Having good credit comes with a number of benefits. For example, your credit comes in handy when you don't have the money upfront to pay for a good or service. However, you won't be able to reap this benefit if your credit score is too low. Lenders will likely reject your applications if your credit score isn't up to par. They want to ensure you're trustworthy enough to open an account and make regular payments. If your credit score could use some improvement, read about the following tips to raise your credit score.
1. Pay off Your Debt
Paying off your debt is perhaps the most obvious way to improve your credit score and fix bad credit. However, it can be a tough thing to do, especially if you're in a lot of debt. Having multiple creditors on your credit report isn't a good look if you want the approval of lenders. In fact, it shows that you're not responsible with your finances, which means they're likely to throw your application in the reject pile.
By paying off your debt, you'll be getting rid of those negative items on your credit report. As a result, your credit history will show that you don't have any negative judgments, which opens up the door to a number of credit opportunities.
2. Keep Your Credit Cards Under 30 Percent Utilization
If you're using credit cards, it's important to keep them under 30% utilization. In other words, spend no more than 30% of your total credit limit each month. For example, if your credit limit is $1,000, then your total credit card transactions shouldn't exceed $300. This will reflect well on your credit report as it'll show that you're using your credit cards responsibly and you're not running up your credit. Lenders will take this into consideration as they look over your credit history. In fact, they're more likely to approve of you because you have good money management skills and you're not abusing your credit cards.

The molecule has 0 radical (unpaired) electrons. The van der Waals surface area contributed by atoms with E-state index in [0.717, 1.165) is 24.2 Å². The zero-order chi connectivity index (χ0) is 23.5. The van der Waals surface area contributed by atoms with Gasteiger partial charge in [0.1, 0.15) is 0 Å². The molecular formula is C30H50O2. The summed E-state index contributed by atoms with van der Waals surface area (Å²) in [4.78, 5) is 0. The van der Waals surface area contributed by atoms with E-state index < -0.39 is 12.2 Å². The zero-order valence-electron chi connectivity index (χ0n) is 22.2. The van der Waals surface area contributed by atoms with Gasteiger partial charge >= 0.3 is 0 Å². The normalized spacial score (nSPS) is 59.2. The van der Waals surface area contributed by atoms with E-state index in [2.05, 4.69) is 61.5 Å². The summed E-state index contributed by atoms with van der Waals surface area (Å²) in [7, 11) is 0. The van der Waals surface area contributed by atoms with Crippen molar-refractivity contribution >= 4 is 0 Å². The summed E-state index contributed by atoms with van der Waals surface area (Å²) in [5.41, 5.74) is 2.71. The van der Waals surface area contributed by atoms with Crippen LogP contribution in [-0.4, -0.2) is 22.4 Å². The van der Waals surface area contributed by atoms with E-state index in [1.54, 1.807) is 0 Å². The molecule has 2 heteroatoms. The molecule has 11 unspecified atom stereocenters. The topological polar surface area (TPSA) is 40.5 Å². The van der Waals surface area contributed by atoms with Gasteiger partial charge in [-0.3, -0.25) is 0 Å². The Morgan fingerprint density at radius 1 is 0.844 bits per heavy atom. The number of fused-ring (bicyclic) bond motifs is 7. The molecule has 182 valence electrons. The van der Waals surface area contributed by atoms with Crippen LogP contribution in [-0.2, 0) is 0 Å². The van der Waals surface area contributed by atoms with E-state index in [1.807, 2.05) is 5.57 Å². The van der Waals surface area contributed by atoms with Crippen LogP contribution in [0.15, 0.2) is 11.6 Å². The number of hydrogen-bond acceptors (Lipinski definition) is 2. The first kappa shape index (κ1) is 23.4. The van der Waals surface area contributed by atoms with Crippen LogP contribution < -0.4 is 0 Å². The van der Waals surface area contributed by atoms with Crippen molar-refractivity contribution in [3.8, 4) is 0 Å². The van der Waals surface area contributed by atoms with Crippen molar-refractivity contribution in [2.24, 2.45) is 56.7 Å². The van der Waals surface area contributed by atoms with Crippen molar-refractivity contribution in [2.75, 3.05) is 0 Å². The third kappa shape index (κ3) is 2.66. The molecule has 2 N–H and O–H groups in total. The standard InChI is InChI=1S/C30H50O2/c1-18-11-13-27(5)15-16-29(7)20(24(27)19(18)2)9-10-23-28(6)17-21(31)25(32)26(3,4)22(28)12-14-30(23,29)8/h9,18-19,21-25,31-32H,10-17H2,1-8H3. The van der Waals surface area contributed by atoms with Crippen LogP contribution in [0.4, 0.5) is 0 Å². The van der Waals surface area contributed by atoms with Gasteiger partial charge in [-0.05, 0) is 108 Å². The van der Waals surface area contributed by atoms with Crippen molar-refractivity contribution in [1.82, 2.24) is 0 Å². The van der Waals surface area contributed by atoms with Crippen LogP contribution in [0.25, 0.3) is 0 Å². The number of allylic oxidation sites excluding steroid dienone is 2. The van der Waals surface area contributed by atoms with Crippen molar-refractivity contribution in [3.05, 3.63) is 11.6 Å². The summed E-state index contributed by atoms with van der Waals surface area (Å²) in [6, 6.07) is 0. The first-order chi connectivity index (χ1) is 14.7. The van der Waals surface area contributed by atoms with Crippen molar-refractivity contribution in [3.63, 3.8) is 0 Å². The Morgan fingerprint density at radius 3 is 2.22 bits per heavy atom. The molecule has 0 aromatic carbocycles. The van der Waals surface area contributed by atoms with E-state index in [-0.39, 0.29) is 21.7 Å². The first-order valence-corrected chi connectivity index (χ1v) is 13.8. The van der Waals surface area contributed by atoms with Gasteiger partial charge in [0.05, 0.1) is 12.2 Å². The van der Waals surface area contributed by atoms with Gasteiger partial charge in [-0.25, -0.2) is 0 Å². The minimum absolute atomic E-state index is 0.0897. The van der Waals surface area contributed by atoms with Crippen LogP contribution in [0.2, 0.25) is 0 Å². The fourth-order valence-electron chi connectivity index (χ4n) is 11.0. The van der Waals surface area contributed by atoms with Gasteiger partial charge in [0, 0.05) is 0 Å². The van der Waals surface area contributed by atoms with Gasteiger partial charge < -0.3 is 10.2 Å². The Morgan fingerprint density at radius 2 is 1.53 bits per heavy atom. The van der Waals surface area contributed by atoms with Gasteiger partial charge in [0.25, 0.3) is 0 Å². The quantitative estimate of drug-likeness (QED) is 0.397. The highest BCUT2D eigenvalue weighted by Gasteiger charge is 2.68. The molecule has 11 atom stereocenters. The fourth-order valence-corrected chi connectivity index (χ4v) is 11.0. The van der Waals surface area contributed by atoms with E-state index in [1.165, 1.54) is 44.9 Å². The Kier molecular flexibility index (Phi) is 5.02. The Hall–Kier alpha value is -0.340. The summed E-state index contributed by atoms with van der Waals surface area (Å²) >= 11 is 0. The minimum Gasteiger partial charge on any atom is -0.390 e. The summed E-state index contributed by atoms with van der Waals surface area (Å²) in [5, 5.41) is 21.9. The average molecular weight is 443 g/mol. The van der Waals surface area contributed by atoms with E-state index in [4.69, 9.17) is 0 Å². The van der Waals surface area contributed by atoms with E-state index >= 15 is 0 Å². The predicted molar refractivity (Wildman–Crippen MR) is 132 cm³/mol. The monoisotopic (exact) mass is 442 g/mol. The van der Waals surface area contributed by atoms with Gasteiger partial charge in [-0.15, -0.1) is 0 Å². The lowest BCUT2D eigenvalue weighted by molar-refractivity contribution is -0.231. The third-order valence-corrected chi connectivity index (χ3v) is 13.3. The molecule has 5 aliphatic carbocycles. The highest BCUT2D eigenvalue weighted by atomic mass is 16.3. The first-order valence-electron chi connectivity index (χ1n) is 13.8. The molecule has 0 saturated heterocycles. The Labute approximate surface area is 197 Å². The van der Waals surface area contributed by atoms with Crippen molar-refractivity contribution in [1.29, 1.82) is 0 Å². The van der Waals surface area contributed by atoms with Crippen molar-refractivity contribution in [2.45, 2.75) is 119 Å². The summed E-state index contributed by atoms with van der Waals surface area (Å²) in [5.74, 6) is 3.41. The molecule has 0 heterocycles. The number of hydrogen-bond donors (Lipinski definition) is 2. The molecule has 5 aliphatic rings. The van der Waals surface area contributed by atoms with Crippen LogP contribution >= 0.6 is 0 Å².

3. Pay Your Credit Card Bills on Time
Another factor that can affect your credit score is whether you're paying your credit card bill on time. If you're always late on your payments, then this will reflect badly on your credit report. As a result, your credit score will suffer. Even though you're making your payments, you may still see consequences if you pay your bill late. For example, some credit card companies charge a late fee. Also, if you're late on your credit card payments, you may have to pay interest, depending on how late your payments are.
4. Automate Your Bill Pay
If you're finding that you're late on your credit card bills too often, you can choose to automate your credit card payments. This will ensure that you never miss a payment. So if you tend to forget your credit card bills, automating them will prove very useful. When you automate your bill, you don't have to think about it. This, as a result, reduces your chances of making a late payment. Consequently, you can raise your credit score because you're improving and maintaining your credit history.
5. Check Your Credit Scores Often
Being familiar with your credit scores from the three main credit bureaus can give you a good idea of where you stand. This can help you make preparations for what you need to do to improve your credit. It also shows how much progress you might have made in your credit improvement journey. For example, if your credit score started out at 550 and you improved it to 680, then you can conclude that you're on the right track. However, if your credit score stays the same, it could indicate that you should try other methods.
Raising your credit score can be a frustrating task. However, the results will be well worth the effort and headache.